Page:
In his recent review of Daniel Immerwahr’s How to Hide an Empire, Bryan observed that we need to learn and confront our history if the United States is ever to embody its highest ideals. This has become a familiar refrain in recent years, the culmination of decades of work in history and other fields to tell stories that haven’t been told or lift up perspectives that have been ignored by mainstream history. Whether the subject is race, capitalism, or empire, new research agendas are reframing the way we look at our history. It’s a hot debate especially because it’s playing out in the public sphere in a way few other historical debates do, from the removal of Confederate monuments to curriculum proposals for “patriotic education.”
For a long time, the crux of this debate seems to have centered around a persistent binary: that we can either learn history the “traditional way” or the “revisionist way.”
Increasingly, though, some “traditionalist” historians seem bent not on denying the shameful parts of our history, but on rejecting the need to grapple with them. Take for instance History Reclaimed, a new website edited Robert Tombs and David Abulafia (whose 900-page history of the oceans I finished earlier this summer). On their website, History Reclaimed explain their raison d’être:
Activists sometimes assert that ‘facing up’ to a past they present as overwhelmingly and permanently shameful is the path to a better and more ‘inclusive’ future. But the real effect—perhaps the true aim—of their actions is nihilistic destruction. Tendentious and even blatantly false readings of history are creating divisions, resentments, and even violence. This is damaging to democracy and to a free society.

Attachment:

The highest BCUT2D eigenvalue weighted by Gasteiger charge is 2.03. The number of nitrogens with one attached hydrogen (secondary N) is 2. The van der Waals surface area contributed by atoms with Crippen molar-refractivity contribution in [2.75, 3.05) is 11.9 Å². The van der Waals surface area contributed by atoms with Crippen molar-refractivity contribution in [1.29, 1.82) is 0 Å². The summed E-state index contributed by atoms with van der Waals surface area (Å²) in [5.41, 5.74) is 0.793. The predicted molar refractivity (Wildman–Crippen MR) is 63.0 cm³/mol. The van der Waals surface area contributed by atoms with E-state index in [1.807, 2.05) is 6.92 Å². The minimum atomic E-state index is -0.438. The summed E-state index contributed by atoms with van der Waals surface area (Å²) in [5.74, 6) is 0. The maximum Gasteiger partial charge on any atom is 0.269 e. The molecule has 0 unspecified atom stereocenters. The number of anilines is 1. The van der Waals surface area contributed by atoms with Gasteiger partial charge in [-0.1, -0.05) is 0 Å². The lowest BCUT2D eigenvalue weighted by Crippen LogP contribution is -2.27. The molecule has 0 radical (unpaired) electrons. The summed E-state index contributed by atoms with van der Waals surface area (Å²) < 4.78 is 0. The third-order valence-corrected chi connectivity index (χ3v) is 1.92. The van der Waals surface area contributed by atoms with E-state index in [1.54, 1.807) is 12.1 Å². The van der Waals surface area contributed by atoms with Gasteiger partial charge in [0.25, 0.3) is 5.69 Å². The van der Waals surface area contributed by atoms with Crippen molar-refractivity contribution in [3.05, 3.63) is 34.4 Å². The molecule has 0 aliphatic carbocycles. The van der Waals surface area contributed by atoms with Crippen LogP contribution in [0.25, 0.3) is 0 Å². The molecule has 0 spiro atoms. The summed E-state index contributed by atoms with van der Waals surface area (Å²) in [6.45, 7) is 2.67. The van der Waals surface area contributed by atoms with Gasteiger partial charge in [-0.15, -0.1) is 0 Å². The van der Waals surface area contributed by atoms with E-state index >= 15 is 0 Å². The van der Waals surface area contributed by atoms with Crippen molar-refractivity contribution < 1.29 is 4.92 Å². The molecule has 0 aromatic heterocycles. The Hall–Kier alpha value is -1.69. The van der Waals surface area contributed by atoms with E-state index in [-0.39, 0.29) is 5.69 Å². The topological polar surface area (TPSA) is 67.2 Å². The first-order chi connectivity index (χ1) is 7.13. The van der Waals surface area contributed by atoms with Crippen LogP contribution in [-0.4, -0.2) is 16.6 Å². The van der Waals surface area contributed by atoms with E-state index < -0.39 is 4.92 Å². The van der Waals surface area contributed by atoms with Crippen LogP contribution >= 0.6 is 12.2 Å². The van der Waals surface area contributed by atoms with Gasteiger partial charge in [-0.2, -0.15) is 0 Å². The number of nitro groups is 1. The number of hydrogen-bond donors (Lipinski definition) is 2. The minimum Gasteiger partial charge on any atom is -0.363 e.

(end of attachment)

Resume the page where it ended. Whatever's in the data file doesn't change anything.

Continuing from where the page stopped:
History Reclaimed claims to embody the true core of the discipline of history, taking it back from agenda-driven scholars. But Abulafia tips his hand in this piece on critical race theory, where he condemns “the Theorists” for their “moralising jargon” and for abandoning “the art of writing history as it has been written ever since the time of Herodotus in ancient Greece.”
This phenomenon is not new, but it does seem to be growing more pronounced. Much as climate defeatism is replacing climate denialism, it’s hard to argue against the historical facts and still seem credible. It is easier to say that even if bad stuff did happen, it’s only being brought up as part of political agenda.
Is there a political agenda in revisionist history? Sometimes! But History Reclaimed is its own political project. After all, who is “reclaiming history” from whom?
According to History Reclaimed, “Free societies depend on popular participation, trust and solidarity. They need a sense of common purpose and self-worth. A shared history is a necessary foundation for a successful democracy.”
I couldn’t agree more. A shared history is necessary for a strong democracy. But our histories, like our democracies, have always been incomplete. These narratives worked by systematically excluding racial and ethnic minorities, women and LGBT+ individuals, colonized peoples, and others. It’s beyond time to embrace a new approach.